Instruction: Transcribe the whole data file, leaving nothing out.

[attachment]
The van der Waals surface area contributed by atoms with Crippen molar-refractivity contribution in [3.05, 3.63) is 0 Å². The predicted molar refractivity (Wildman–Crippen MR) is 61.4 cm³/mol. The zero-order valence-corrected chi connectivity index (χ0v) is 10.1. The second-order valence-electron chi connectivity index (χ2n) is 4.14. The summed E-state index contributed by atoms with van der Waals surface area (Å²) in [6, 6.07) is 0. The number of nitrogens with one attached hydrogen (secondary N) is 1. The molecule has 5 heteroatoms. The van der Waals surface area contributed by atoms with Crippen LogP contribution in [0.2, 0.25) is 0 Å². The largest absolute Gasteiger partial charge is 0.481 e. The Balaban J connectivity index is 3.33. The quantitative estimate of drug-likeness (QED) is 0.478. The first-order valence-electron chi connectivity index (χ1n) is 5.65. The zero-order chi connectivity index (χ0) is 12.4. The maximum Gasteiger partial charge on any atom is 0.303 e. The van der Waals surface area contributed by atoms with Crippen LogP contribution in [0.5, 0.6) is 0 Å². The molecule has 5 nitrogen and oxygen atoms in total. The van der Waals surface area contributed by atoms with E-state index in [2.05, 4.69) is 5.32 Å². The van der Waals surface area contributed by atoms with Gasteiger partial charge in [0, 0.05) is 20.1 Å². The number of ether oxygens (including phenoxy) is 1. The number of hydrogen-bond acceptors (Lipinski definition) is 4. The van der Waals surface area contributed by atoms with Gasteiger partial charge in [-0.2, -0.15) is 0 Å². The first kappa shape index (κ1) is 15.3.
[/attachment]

The van der Waals surface area contributed by atoms with Crippen molar-refractivity contribution in [3.05, 3.63) is 0 Å². The predicted molar refractivity (Wildman–Crippen MR) is 61.4 cm³/mol. The zero-order valence-corrected chi connectivity index (χ0v) is 10.1. The second-order valence-electron chi connectivity index (χ2n) is 4.14. The summed E-state index contributed by atoms with van der Waals surface area (Å²) in [6, 6.07) is 0. The number of nitrogens with one attached hydrogen (secondary N) is 1. The molecule has 5 heteroatoms. The van der Waals surface area contributed by atoms with Crippen LogP contribution in [0.2, 0.25) is 0 Å². The largest absolute Gasteiger partial charge is 0.481 e. The Balaban J connectivity index is 3.33. The quantitative estimate of drug-likeness (QED) is 0.478. The first-order valence-electron chi connectivity index (χ1n) is 5.65. The zero-order chi connectivity index (χ0) is 12.4. The maximum Gasteiger partial charge on any atom is 0.303 e. The van der Waals surface area contributed by atoms with Crippen LogP contribution in [0.5, 0.6) is 0 Å². The molecule has 5 nitrogen and oxygen atoms in total. The van der Waals surface area contributed by atoms with E-state index in [2.05, 4.69) is 5.32 Å². The van der Waals surface area contributed by atoms with Gasteiger partial charge in [0, 0.05) is 20.1 Å². The number of ether oxygens (including phenoxy) is 1. The number of hydrogen-bond acceptors (Lipinski definition) is 4. The van der Waals surface area contributed by atoms with Gasteiger partial charge in [-0.2, -0.15) is 0 Å². The first kappa shape index (κ1) is 15.3.